It has been an eye opener for some people in the EU area how events on Cyprus recently have taken on a geopolitical significance far greater that that presumed for a small island of less than one million people.
Some people with large loans from Laiki/Cyprus Popular Bank especially may be rubbing their hands with glee at the prospect of their lender “going bankrupt”. The callers into Christofi Law say “Surely it means that we don’t have pay them back – they are bust after all?”
Well there is one a precedent for this all – and that is right here in our very own back yard – Britain – and it does not bode well at all.
On 22nd February 2008 HM Treasury announced that it had acquired all the shares in Northern Rock and that all entitlements to shares issued by the company had been extinguished by a Transfer Order made under the Banking (Special Provisions) Act 2008.
On 1st January 2010 the government of the UK split Northern Rock into two and created Northern Rock (Asset and Management) – or “NRAM” , and Northern Rock Plc
In March 2010, the Government announced that it intended to integrate NRAM and another “bust” bank (the Bradford and Bingley plc ) under a single holding company. Subsequently, “toxic” or large debts were put into NRAM and the savings and “good” debts were put into the now healthy Northern Rock.
Both companies remained as separate legal entities with their own balance sheets and Government support arrangements.
Each person in the UK, man woman and child is believed to have contributed £28,000 each to bailing out Northern Rock.
A new holding company – UK Asset Resolution Limited (“UKAR”) – was established “to facilitate the orderly management of the closed mortgage books of both NRAM and Bradford and Bingley” and “to maximise” taxpayer value.- or put another way, to sue as many people as they possibly could in as short a time as possible to get as much money back as they could.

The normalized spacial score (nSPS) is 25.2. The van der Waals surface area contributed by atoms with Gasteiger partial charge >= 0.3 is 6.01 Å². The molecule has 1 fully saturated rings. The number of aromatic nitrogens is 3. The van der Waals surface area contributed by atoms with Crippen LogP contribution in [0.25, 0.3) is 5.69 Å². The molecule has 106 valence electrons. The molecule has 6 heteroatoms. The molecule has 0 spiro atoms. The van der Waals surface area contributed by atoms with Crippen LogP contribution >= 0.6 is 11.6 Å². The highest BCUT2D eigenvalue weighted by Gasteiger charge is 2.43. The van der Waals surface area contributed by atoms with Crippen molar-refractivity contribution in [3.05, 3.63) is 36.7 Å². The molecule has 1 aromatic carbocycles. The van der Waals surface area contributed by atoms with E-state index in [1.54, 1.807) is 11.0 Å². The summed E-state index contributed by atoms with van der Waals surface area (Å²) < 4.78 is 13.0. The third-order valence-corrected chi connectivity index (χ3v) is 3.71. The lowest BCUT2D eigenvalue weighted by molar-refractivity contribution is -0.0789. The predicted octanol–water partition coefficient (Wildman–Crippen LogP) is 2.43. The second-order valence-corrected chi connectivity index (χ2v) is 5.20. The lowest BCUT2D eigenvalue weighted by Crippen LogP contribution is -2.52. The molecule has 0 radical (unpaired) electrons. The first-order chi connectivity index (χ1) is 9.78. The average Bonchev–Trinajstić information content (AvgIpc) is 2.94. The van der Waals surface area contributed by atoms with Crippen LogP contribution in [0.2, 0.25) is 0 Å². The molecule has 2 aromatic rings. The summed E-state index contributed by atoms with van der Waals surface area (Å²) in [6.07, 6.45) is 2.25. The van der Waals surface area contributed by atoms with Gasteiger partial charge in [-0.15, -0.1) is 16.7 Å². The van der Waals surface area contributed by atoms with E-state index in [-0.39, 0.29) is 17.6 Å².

So what was the experience of those who had their debts allocated to NRAM? The result was that NRAM pursued all debts aggressively, calling in loans, in many cases where they had no right to do so, as Christofi Law discovered for their clients. This was particularly the case because they were set a time limit – to December 2012 – effectively to “finalise” their book.
On the up side for account holders in Cyprus, Northern Rock had not created loans in the same negligent way that many Cypriot Banks had after 2006 – and there was no mis- sold foreign currency book of any significance, which suggests that the Cypriot banks involved in mis selling will almost certainly have to take into consideration the possibility of at least settling cases on what some borrowers might consider preferential terms, if only to minimise their loan book and recapitalise quickly.
However, Christofi Law predict that borrowers in Cyprus , particularly those coming up to legal limitations on bringing any actions against the banks will have to batten down the hatches and prepare for battle if they are going to preserve their positions in the inevitable onslaught.